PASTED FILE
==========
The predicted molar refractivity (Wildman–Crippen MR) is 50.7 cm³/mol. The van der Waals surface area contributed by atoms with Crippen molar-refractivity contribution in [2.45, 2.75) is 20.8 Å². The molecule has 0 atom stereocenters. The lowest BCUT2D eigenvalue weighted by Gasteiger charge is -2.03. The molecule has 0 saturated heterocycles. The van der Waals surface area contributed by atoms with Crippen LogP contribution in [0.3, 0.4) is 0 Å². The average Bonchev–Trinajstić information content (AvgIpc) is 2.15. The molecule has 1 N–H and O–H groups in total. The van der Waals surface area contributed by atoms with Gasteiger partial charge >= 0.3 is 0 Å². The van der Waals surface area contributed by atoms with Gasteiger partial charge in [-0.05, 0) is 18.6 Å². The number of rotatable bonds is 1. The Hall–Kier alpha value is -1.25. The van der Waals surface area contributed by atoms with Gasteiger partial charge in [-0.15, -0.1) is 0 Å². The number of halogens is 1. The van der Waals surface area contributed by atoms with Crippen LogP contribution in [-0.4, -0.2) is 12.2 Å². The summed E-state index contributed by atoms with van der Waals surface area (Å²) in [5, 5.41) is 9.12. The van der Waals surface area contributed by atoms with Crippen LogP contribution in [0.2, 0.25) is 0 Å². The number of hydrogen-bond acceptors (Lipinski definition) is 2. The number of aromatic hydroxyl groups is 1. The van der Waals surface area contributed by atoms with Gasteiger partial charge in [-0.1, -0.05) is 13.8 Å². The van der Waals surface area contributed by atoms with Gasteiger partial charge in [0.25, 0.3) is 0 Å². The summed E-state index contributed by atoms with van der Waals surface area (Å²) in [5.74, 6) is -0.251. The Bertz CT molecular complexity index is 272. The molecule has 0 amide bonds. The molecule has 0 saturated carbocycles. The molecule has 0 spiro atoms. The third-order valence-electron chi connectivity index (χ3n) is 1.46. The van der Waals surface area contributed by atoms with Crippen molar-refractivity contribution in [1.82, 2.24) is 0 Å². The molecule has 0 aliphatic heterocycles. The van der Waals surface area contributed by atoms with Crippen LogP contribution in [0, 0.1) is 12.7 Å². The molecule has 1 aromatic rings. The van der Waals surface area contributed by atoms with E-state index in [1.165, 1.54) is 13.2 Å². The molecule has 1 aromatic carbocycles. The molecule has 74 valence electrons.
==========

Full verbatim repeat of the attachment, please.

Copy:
The predicted molar refractivity (Wildman–Crippen MR) is 50.7 cm³/mol. The van der Waals surface area contributed by atoms with Crippen molar-refractivity contribution in [2.45, 2.75) is 20.8 Å². The molecule has 0 atom stereocenters. The lowest BCUT2D eigenvalue weighted by Gasteiger charge is -2.03. The molecule has 0 saturated heterocycles. The van der Waals surface area contributed by atoms with Crippen LogP contribution in [0.3, 0.4) is 0 Å². The average Bonchev–Trinajstić information content (AvgIpc) is 2.15. The molecule has 1 N–H and O–H groups in total. The van der Waals surface area contributed by atoms with Gasteiger partial charge >= 0.3 is 0 Å². The van der Waals surface area contributed by atoms with Gasteiger partial charge in [-0.05, 0) is 18.6 Å². The number of rotatable bonds is 1. The Hall–Kier alpha value is -1.25. The van der Waals surface area contributed by atoms with Gasteiger partial charge in [-0.15, -0.1) is 0 Å². The number of halogens is 1. The van der Waals surface area contributed by atoms with Crippen LogP contribution in [-0.4, -0.2) is 12.2 Å². The summed E-state index contributed by atoms with van der Waals surface area (Å²) in [5, 5.41) is 9.12. The van der Waals surface area contributed by atoms with Crippen LogP contribution in [0.2, 0.25) is 0 Å². The number of hydrogen-bond acceptors (Lipinski definition) is 2. The number of aromatic hydroxyl groups is 1. The van der Waals surface area contributed by atoms with Gasteiger partial charge in [-0.1, -0.05) is 13.8 Å². The van der Waals surface area contributed by atoms with Gasteiger partial charge in [0.25, 0.3) is 0 Å². The summed E-state index contributed by atoms with van der Waals surface area (Å²) in [5.74, 6) is -0.251. The Bertz CT molecular complexity index is 272. The molecule has 0 amide bonds. The molecule has 0 saturated carbocycles. The molecule has 0 spiro atoms. The third-order valence-electron chi connectivity index (χ3n) is 1.46. The van der Waals surface area contributed by atoms with Crippen molar-refractivity contribution in [1.82, 2.24) is 0 Å². The molecule has 0 aliphatic heterocycles. The van der Waals surface area contributed by atoms with Crippen LogP contribution in [0, 0.1) is 12.7 Å². The molecule has 1 aromatic rings. The van der Waals surface area contributed by atoms with E-state index in [1.165, 1.54) is 13.2 Å². The molecule has 1 aromatic carbocycles. The molecule has 74 valence electrons.